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Elm, English (Ulmus minor 'Atinia')

English elm is a deciduous tree native to southern and eastern Europe.

Common name: English elm

Scientific name: Ulmus minor 'Atinia'
Family: Ulmaceae

UK provenance: non-native

Interesting fact: before metal was widely available, many English towns had water mains supplied from pipes made from elm wood, including Bristol, Reading, Exeter, Southampton, Hull and Liverpool.

This species was previously referred to as Ulmus minor var. vulgaris. English elms have been found to be genetically identical clones of a single tree, said to be Columella's 'Atinian Elm', once widely used for training vines. It's assumed this species was brought to the British Isles for that purpose.

What does English elm look like? 

Overview: mature trees grow to 30m and can live for more than 100 years. The bark is grey brown, rough and fissured, often with suckers growing from the base of the trunk. The twigs are finely hairy. Buds are oval, pointed and hairy.

Leaves: smaller than those of the wych elm at 4–9cm in length. They are round to oval, toothed with a rough, hairy surface. They have a characteristic asymmetrical base and taper to a sudden point at the top. 

Flowers: English elms are hermaphrodites, meaning both male and female reproductive parts are contained within the same flower. Flowers are dark pink to red and hang in tassels, appearing in February and March.

Fruits: once pollinated by wind, the flowers develop into tiny winged fruits, known as samaras. These are dispersed by wind.

Look out for: all elms have distinctly asymmetric leaf bases. Leaves are rough to the touch on the top surface.

Could be confused with: other elms or hazel. English elm has fewer serrations along the leaf margin which helps to tell it apart from wych elm (Ulmus glabra)

Identified in winter by: buds and twig are covered in sparse reddish hairs. Each bud is above a leaf scar.

Where to find English elm

Elm grows best in well-drained soil in hedgerows and woodland. It can usually tolerate a range of pH levels in soil.

Despite its common name, it may have been introduced to the UK by Bronze Age farmers, or could be native to southern England only. In the past, English elm dominated the British countryside landscape, but has been ravaged by Dutch elm disease since the 1960s. Now it is only found occasionally in hedgerows or woodland.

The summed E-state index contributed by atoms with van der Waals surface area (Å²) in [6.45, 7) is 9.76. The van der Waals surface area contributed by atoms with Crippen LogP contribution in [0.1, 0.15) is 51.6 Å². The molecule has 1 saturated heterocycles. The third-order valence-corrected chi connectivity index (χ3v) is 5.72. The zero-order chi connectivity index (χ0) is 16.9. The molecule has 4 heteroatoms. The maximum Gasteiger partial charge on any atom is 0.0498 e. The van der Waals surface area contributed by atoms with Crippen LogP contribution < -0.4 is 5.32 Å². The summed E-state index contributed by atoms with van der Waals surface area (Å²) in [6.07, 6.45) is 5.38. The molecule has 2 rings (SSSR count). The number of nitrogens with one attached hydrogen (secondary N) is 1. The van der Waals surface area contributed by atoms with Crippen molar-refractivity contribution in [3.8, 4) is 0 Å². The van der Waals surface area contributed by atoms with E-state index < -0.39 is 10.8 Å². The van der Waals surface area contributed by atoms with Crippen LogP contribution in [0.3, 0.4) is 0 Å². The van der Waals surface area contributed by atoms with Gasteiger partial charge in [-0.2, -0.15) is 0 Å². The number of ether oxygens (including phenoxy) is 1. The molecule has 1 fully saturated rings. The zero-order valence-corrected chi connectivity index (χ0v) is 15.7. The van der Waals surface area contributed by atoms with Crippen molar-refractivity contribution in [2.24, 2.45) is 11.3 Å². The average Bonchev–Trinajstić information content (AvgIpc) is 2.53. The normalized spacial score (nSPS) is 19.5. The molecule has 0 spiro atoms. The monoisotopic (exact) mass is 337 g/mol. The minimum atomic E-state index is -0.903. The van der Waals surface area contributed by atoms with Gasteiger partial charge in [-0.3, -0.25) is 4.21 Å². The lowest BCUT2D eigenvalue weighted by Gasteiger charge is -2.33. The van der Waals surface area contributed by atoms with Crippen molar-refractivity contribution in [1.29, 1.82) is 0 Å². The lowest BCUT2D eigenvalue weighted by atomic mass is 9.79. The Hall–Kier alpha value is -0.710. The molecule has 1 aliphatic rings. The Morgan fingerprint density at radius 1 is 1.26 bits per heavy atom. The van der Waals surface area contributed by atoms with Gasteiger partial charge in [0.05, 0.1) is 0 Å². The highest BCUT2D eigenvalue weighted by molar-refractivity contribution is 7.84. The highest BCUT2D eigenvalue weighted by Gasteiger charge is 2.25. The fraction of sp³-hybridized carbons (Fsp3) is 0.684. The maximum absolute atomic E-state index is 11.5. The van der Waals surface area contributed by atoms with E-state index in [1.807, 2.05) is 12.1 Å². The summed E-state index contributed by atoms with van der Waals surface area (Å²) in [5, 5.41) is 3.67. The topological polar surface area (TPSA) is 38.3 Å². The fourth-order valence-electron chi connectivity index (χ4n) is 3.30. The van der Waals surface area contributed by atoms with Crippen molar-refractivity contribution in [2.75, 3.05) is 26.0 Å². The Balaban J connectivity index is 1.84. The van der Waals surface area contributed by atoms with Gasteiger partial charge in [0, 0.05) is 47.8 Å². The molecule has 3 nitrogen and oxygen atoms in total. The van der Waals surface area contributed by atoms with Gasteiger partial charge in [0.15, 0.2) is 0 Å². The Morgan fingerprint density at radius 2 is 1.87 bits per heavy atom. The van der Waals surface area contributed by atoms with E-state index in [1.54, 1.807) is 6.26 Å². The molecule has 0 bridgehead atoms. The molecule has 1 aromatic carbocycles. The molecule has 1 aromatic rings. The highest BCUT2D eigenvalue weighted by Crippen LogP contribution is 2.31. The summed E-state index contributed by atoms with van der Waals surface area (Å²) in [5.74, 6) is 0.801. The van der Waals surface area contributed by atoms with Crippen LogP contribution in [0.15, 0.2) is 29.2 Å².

Value to wildlife

Many birds eat elm seeds and the leaves provide food for the caterpillars of many moths, including the peppered, light emerald and white spotted pinion moths. Caterpillars of the white letter hairstreak butterfly feed on elms and the species has declined dramatically since Dutch elm disease arrived in the UK.

Mythology and symbolism

Elms used to be associated with melancholy and death, perhaps because the trees can drop dead branches without warning. Elm wood was also the preferred choice for coffins. In Lichfield it was the custom to carry elm twigs in a procession around the Cathedral Close on Ascension Day, then to throw them in the font.

How we use English elm 

Elm wood is strong and durable with a tight-twisted grain, and is resistant to water. It has been used in decorative turning, and to make boats and boat parts, furniture, wheel hubs, wooden water pipes, floorboards and coffins.


Elms are highly susceptible to Dutch elm disease, a fungal disease which devastated populations since it arrived in the UK in the 1960s.

Elms can also be affected by galls from aphids, which migrate from fruit cultivated trees. 

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